Aug 5, 2022 - Politics & Policy

Sikhs say hate that drove Oak Creek shooting is now mainstream

Photo of a sign that says "Sikh Temple of Wisconsin" and memorial sites showing pictures of victims
A memorial to the victims of the shooting at the Sikh Temple of Wisconsin on the one-year anniversary of the shooting rampage on Aug. 5, 2013, in Oak Creek, Wisconsin. Photo: Scott Olson via Getty Images

Ten years ago, a white supremacist opened fire in the Sikh Temple of Wisconsin in suburban Milwaukee. Friday marks a decade since the gunman killed six people and wounded several others, one of whom would die from his injuries in 2020.

The big picture: Experts and family members of the victims say the white supremacist ideologies that motivated the 2012 attack have now gone mainstream.

Zoom in: On Aug. 5, 2012, 18-year-old Harpreet Singh Saini's mother woke him up to accompany her to the Sikh temple in Oak Creek, Wisconsin. He was too tired, he told Axios, so Paramjit Kaur Saini ultimately left for the gurdwara alone.

  • Less than half an hour later, his aunt called — a shooter had entered the house of worship.
  • Pardeep Singh Kaleka, whose father founded and led the gurdwara, knew immediately that his parents were in the crosshairs. He told Axios he later learned his father, Satwant Singh Kaleka, had fought the gunman off with a butter knife and suffered five shots at close range.

Saini's mother and Kaleka's father both died that day. "There were feelings of shock that something like this could happen in a place of worship," Kaleka said. "That day led to weeks and months after just trying to pick up the pieces."

State of play: Members of the Sikh community became targets in the post-9/11 landscape, often mistaken for Muslims and vilified as terrorists.

  • Sikh Americans across the country had been urging the federal government to start tracking anti-Sikh hate crimes, said Sim J. Singh, the Sikh Coalition's senior policy and advocacy manager.
  • Just weeks after the shooting, Saini testified before the Senate Judiciary Committee, asking lawmakers to "give my mother the dignity of being a statistic." In 2015, the FBI officially began documenting anti-Sikh hate.
  • The agency's 2020 report on hate crimes and bias showed that anti-Sikh incidents were at their highest level since the FBI first began tracking them — Sikhs were the third most targeted faith community in the U.S.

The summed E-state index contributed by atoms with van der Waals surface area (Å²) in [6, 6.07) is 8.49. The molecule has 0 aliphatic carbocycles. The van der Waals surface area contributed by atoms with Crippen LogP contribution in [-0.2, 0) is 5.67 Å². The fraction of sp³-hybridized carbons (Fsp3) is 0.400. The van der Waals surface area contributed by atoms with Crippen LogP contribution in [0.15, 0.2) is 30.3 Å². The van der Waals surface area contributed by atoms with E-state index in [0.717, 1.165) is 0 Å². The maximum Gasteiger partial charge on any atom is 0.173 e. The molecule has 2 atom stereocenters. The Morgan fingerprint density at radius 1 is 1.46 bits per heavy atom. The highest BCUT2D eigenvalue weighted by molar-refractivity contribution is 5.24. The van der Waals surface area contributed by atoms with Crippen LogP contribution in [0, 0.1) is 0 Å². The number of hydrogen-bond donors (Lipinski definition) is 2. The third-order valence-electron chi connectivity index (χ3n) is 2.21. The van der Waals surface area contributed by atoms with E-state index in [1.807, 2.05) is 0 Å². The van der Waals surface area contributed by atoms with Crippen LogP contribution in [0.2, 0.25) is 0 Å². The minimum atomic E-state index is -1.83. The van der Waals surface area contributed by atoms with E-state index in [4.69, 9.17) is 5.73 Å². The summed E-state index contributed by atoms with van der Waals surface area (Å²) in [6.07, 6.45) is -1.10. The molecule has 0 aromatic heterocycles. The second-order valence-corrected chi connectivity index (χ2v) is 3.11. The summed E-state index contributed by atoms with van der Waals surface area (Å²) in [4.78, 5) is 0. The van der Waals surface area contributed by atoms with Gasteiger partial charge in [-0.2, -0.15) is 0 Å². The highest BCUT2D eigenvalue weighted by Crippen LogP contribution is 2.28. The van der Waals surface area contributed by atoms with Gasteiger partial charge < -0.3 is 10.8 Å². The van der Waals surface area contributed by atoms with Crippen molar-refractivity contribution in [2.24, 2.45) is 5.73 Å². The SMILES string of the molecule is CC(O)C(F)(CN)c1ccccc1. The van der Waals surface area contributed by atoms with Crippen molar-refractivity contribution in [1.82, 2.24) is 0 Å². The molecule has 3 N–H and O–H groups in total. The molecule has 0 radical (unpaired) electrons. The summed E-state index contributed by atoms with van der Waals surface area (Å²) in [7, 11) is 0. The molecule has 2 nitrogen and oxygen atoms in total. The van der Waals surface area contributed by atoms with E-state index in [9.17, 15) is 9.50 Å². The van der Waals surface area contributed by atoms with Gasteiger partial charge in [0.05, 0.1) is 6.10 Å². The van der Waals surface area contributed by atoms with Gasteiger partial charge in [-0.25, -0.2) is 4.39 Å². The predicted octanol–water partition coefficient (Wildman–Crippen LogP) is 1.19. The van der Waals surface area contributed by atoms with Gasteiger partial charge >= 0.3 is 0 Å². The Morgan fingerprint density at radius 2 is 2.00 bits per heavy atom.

Photo of a man hugging a man seated at a table in a hearing room
Kamaljit Singh Saini wishes his brother, Harpreet Singh Saini, luck before he testifies at a congressional hearing on hate crimes and the threat of domestic extremism on Sept. 19, 2012. Photo: Chris Maddaloni/CQ Roll Call via Getty Images

Since the Oak Creek shooting, white supremacist ideologies have widened their reach across America, driving the Great Replacement Theory, new extremist groups and several more hate-motivated mass shootings, according to Michael Lieberman, senior policy counsel at the Southern Poverty Law Center (SPLC).

  • "In the last year, the FBI, DHS ... the White House, Justice Department, everybody recognizes that the principal threats now are white supremacists and anti-government militia groups," Lieberman told Axios.
  • An April poll conducted by SPLC and Tulchin Research found that over a third of Americans feel the country’s changing demographics are a threat to white Americans and their culture and values.

What they're saying: The U.S. needs a "whole-of-society" response, Kaleka said, pointing to the lack of a robust mental health care infrastructure, inadequate education on Sikh American communities and deeply rooted toxic masculinity. Many Sikhs have also called on the federal government to mandate hate crime reporting, which remains voluntary.

  • The Sikh Coalition has been pushing for Congress to move forward with three pieces of legislation, including the Domestic Terrorism Prevention Act, which aims to create better federal standards for investigating white nationalist and supremacist groups. (The bill cleared the House but didn't pass the Senate.)

The big picture: Today, the Sikh Temple of Wisconsin is fortified with security cameras. No one can enter unless the stationed security guard or a priest lets them in.

  • The community has planned several events to mark the 10-year anniversary, including a vigil, workshops on threat assessment and interfaith gatherings.
  • The Sikh Coalition will also be holding its annual National Day of Seva, which started in 2013 to honor the lives lost. Sikhs and non-Sikhs alike are invited to participate in community service events across the country.

"There was a lot of anger in the immediate aftermath ... but it's a fuel that's exhausted very quickly," Kaleka said.

  • What fuels them now is compassion, he said, pointing to tenets of their faith — love and inclusion, mission and purpose.
  • His father lived those values, Kaleka said. "At any point he could have abandoned his place of worship. The exit door was 10 feet away. But he had something that was worth fighting for."
  • "To many Sikhs ... there's no greater sacrifice or what we call martyrdom — shaheedi — than to die in the place that you helped build. The people that you helped build it for. And that can't be taken away from him by any government or white supremacist."
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